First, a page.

However, modernizing doesn’t mean doing away with solid, working software. To the contrary, automated manufacturing companies still place a lot of confidence and value in their legacy systems, software and otherwise. Widespread technology trends like the industrial internet of things (IIOT) largely exist to bring advanced data collection capabilities to existing systems, and software used in production is known to run essentially untouched for a decade or more without impacting productivity or slowing innovation.

Ultimately, highly automated leaders in the field still understand and respect the capabilities of their software, and vendor policies and practices attached to a given software product are often more disruptive than the product itself. End-of-support software announcements can throw highly efficient processes into disarray as manufacturing technology teams devise ways to move perfectly good, working software to new versions for little functional benefit beyond maintaining support.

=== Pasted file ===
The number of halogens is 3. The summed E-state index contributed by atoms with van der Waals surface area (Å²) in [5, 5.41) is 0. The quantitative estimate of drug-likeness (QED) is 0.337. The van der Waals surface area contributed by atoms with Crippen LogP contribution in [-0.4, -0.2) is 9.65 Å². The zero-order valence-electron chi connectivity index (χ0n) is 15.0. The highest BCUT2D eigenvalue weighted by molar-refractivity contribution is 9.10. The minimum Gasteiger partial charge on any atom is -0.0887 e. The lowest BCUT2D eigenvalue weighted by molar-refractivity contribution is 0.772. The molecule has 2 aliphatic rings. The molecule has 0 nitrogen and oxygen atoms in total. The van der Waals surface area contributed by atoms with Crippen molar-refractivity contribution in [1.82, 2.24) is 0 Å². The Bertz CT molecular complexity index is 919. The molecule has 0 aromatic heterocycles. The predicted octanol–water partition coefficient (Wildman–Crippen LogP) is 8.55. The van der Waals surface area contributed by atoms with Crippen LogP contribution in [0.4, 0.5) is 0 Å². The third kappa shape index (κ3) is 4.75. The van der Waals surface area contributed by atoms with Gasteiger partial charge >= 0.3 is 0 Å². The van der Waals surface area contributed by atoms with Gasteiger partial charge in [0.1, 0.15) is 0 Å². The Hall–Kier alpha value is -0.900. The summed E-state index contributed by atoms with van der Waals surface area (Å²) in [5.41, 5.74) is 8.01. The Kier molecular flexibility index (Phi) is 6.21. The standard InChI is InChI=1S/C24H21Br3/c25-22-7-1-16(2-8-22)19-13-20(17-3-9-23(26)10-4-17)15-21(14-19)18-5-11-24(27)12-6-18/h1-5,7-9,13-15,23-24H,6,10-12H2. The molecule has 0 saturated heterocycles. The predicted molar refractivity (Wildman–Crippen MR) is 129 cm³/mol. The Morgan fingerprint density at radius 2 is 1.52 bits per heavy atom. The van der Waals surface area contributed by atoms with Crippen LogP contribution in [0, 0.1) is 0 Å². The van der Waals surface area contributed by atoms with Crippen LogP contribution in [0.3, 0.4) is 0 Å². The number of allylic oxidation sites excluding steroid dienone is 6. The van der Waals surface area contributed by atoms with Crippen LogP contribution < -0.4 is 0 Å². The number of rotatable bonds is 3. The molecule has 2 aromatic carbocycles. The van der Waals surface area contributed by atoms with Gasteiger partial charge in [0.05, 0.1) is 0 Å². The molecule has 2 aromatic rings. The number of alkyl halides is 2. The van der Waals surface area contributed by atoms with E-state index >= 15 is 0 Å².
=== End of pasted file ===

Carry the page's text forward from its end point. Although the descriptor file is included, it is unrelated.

Challenge 3: Diminishing Vendor Support Slowing Operational Efficiency

Success and failure are defined by adherence to precise processes, and adding new technology to the mix can create significant risk of disruption. Seamless interoperability is a must and an ongoing source of pressure for the technical and procurement stakeholders tasked with bringing new technologies into play.

Large software vendors don’t make it easy to achieve the level of insight and care that manufacturers require. Support levels can diminish the further a version gets from its release date. In general, vendors like IBM only offer Extended Support in two-, three-, or, occasionally, five-year intervals, and typical agreements can dictate the vendor is only responsible for finding and fixing critical defects in the first year. Following that, customers are stuck with only the fixes the vendor releases.